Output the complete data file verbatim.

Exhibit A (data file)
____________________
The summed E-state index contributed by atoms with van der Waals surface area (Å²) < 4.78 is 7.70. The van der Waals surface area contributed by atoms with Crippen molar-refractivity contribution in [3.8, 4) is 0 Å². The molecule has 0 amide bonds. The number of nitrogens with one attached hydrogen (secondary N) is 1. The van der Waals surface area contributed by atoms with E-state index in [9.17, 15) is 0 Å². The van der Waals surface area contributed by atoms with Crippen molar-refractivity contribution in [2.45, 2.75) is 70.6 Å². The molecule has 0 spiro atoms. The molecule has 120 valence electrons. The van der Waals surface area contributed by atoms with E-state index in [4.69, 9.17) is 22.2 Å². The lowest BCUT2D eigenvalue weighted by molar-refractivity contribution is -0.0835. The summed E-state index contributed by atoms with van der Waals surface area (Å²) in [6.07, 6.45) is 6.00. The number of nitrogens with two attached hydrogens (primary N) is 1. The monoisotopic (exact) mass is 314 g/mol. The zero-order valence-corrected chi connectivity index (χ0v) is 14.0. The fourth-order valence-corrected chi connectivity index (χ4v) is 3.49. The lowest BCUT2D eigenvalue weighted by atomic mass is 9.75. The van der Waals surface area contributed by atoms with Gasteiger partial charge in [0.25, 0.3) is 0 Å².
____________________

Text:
The summed E-state index contributed by atoms with van der Waals surface area (Å²) < 4.78 is 7.70. The van der Waals surface area contributed by atoms with Crippen molar-refractivity contribution in [3.8, 4) is 0 Å². The molecule has 0 amide bonds. The number of nitrogens with one attached hydrogen (secondary N) is 1. The van der Waals surface area contributed by atoms with E-state index in [9.17, 15) is 0 Å². The van der Waals surface area contributed by atoms with Crippen molar-refractivity contribution in [2.45, 2.75) is 70.6 Å². The molecule has 0 spiro atoms. The molecule has 120 valence electrons. The van der Waals surface area contributed by atoms with E-state index in [4.69, 9.17) is 22.2 Å². The lowest BCUT2D eigenvalue weighted by molar-refractivity contribution is -0.0835. The summed E-state index contributed by atoms with van der Waals surface area (Å²) in [6.07, 6.45) is 6.00. The number of nitrogens with two attached hydrogens (primary N) is 1. The monoisotopic (exact) mass is 314 g/mol. The zero-order valence-corrected chi connectivity index (χ0v) is 14.0. The fourth-order valence-corrected chi connectivity index (χ4v) is 3.49. The lowest BCUT2D eigenvalue weighted by atomic mass is 9.75. The van der Waals surface area contributed by atoms with Gasteiger partial charge in [0.25, 0.3) is 0 Å².